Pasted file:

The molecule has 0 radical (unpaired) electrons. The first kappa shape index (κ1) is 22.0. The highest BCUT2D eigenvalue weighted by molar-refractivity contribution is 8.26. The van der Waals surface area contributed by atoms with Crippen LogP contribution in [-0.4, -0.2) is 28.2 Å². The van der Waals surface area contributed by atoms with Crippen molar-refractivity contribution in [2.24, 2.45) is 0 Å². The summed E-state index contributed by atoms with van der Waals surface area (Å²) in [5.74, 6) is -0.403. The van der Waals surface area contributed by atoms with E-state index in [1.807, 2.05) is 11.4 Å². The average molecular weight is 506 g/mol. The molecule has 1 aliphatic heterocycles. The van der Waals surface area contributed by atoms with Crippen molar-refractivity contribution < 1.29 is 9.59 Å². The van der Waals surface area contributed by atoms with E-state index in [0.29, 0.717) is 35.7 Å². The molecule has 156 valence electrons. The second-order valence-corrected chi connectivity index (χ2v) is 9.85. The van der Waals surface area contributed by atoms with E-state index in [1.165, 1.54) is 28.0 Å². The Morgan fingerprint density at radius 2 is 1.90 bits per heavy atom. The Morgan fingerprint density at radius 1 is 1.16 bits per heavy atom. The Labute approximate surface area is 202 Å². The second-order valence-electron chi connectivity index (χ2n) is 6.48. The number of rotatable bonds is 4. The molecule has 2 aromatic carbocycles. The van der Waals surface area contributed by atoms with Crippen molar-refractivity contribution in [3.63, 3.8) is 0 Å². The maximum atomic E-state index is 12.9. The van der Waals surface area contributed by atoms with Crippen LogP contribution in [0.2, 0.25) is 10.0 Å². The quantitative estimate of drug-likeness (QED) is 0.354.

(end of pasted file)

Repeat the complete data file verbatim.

The molecule has 0 radical (unpaired) electrons. The first kappa shape index (κ1) is 22.0. The highest BCUT2D eigenvalue weighted by molar-refractivity contribution is 8.26. The van der Waals surface area contributed by atoms with Crippen LogP contribution in [-0.4, -0.2) is 28.2 Å². The van der Waals surface area contributed by atoms with Crippen molar-refractivity contribution in [2.24, 2.45) is 0 Å². The summed E-state index contributed by atoms with van der Waals surface area (Å²) in [5.74, 6) is -0.403. The van der Waals surface area contributed by atoms with E-state index in [1.807, 2.05) is 11.4 Å². The average molecular weight is 506 g/mol. The molecule has 1 aliphatic heterocycles. The van der Waals surface area contributed by atoms with Crippen molar-refractivity contribution < 1.29 is 9.59 Å². The van der Waals surface area contributed by atoms with E-state index in [0.29, 0.717) is 35.7 Å². The molecule has 156 valence electrons. The second-order valence-corrected chi connectivity index (χ2v) is 9.85. The van der Waals surface area contributed by atoms with E-state index in [1.165, 1.54) is 28.0 Å². The Morgan fingerprint density at radius 2 is 1.90 bits per heavy atom. The Morgan fingerprint density at radius 1 is 1.16 bits per heavy atom. The Labute approximate surface area is 202 Å². The second-order valence-electron chi connectivity index (χ2n) is 6.48. The number of rotatable bonds is 4. The molecule has 2 aromatic carbocycles. The van der Waals surface area contributed by atoms with Crippen molar-refractivity contribution in [3.63, 3.8) is 0 Å². The maximum atomic E-state index is 12.9. The van der Waals surface area contributed by atoms with Crippen LogP contribution in [0.2, 0.25) is 10.0 Å². The quantitative estimate of drug-likeness (QED) is 0.354.